Deep Sky with Binoculars and Mirror Grinding

Grinding is wrapping up for my telescope mirror project.  I only have 3 more abrasives left to grind through, and the on to polishing.  The project is going very well, and the abrasive is like a powder.  It has been rainy the past few days, so that ruled out most of the observing, but before I get into the project, I had a spectacular night with binoculars.

I have a decent pair of Barska 10×50 binoculars, and there were clearings from the clouds and the rain late at night.  Cassiopeia is getting pretty high up in the sky now, so that means prime observing time for the Double Cluster, NGC 869.  Through the binos, it is  large, bright, and resolves approximately 40 stars with an unresolved background of stars.  This large bright grouping could even be sen with my unaided eye, as 2 faint small patches of light.

My next target was another Cassiopeia cluster- NGC 7789.  It was faint, but there as an irregular glow of unresolved stars.  It was nice to see a non-Messier object with binoculars.

Next was M31, Andromeda galaxy.  It is easily seen in the binoculars, but not naked eye.  The core was bright and obvious and was very large.  I could not detect M32 nor M110.

My last target was M33, Triangulum.  If you observe in skies similar to mine, you know how difficult of an object this is.  I started scanning the area several times, and I detected a faint oval patch of light.  I had finally found M33!  It was not an impressive view, but It was certainly visible.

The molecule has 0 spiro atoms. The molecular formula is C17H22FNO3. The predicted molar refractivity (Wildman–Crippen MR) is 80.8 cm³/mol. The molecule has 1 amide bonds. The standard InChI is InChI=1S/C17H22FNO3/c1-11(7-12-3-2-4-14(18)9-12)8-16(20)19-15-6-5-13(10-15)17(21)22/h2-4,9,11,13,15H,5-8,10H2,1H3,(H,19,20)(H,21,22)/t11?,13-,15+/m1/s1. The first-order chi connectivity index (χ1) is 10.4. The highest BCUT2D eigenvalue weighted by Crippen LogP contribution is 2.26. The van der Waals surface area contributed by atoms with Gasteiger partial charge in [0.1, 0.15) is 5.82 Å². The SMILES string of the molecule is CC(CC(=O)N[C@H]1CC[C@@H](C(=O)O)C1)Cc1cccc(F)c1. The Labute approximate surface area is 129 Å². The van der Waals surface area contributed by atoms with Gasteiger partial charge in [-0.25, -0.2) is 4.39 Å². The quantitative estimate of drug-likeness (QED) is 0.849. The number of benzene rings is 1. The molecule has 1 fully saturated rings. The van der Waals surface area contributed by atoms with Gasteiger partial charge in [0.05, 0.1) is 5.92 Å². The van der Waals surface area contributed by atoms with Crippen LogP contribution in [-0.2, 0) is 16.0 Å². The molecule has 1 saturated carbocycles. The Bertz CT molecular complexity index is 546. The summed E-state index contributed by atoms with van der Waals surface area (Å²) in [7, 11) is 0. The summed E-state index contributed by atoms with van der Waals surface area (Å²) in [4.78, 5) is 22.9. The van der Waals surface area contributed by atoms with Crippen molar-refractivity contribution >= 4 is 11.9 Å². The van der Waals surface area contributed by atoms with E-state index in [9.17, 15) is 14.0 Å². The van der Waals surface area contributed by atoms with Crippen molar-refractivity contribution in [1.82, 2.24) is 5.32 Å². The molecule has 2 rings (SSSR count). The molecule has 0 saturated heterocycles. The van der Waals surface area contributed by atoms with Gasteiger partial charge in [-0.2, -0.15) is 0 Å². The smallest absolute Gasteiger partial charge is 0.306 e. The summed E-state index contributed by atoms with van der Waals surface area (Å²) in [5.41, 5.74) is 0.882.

It turned out to be a great night, and was good enough for me.  Sometimes, small optical devices are all you need to enjoy the night sky.  The clouds came and went as the night wore on, but I was satisfied to have my look at the heavens.

In the last post I set up a grinding schedule to accomplish one grade of abrasive every week.  It looks like that plan is going to work.  I set up my equipment and got to work.  I always find it interesting to feel and study the surface of the glass closely and then grind the next finer abrasive for 30 minutes or so and then look and feel the difference.  This was apparent after transitioning from Silicon Carbide #80 to #120.  These are very coarse grains, but there is a big difference.

It seems impossible that there are still 3 more grades left, because the surface is so smooth to the touch.  I opened up the 5 micron container and sampled its size.  I detected no difference in texture from the 5 micron to the 15 micron.  As I was cleaning up shop for the day, I thought about just putting a layer of plastic wrap over the top of the workstand, then removing it when it is time to change abrasive sizes.  That way, I don’t  have to clean it outside and re-level the stand each time which would save a huge amount of time.

 

 

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2 thoughts on “Deep Sky with Binoculars and Mirror Grinding

  1. Hmm it appears like your blog ate my first comment (it was extremely long) so I guess I’ll just sum it up what I submitted and say, I’m thoroughly enjoying your
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    • Hi,
      It seems that your comment came up in my spam box, I have been having a problem with this, so apologies. As for your question, there my opinion suggests that you let your crowd know about you more, meaning you should have an about the author page just solely talking about yourself and your experience in astronomy. That way, people will know that you know what your talking about. If you have any other questions, let me know.

      Clear Skies,
      Justin

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